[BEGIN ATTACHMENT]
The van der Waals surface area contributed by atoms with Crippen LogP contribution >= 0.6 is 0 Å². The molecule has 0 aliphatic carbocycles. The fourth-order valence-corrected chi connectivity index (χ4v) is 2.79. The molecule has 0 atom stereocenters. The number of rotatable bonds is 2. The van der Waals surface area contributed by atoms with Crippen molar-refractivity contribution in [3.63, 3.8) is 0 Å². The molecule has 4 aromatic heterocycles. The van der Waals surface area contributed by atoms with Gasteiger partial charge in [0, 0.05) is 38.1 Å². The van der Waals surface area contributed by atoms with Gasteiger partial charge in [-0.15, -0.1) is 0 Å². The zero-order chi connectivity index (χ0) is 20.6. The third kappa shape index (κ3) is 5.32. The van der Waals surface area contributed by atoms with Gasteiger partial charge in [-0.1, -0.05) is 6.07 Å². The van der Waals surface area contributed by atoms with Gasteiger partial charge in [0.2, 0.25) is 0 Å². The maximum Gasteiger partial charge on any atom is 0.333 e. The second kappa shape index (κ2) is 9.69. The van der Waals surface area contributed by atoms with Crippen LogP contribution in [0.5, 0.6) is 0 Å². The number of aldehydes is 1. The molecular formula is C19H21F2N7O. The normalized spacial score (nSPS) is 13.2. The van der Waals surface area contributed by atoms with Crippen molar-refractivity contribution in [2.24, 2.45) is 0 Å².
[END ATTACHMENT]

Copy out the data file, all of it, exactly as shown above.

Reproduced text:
The van der Waals surface area contributed by atoms with Crippen LogP contribution >= 0.6 is 0 Å². The molecule has 0 aliphatic carbocycles. The fourth-order valence-corrected chi connectivity index (χ4v) is 2.79. The molecule has 0 atom stereocenters. The number of rotatable bonds is 2. The van der Waals surface area contributed by atoms with Crippen molar-refractivity contribution in [3.63, 3.8) is 0 Å². The molecule has 4 aromatic heterocycles. The van der Waals surface area contributed by atoms with Gasteiger partial charge in [0, 0.05) is 38.1 Å². The van der Waals surface area contributed by atoms with Gasteiger partial charge in [-0.15, -0.1) is 0 Å². The zero-order chi connectivity index (χ0) is 20.6. The third kappa shape index (κ3) is 5.32. The van der Waals surface area contributed by atoms with Gasteiger partial charge in [-0.1, -0.05) is 6.07 Å². The van der Waals surface area contributed by atoms with Gasteiger partial charge in [0.2, 0.25) is 0 Å². The maximum Gasteiger partial charge on any atom is 0.333 e. The second kappa shape index (κ2) is 9.69. The van der Waals surface area contributed by atoms with Crippen LogP contribution in [0.5, 0.6) is 0 Å². The number of aldehydes is 1. The molecular formula is C19H21F2N7O. The normalized spacial score (nSPS) is 13.2. The van der Waals surface area contributed by atoms with Crippen molar-refractivity contribution in [2.24, 2.45) is 0 Å².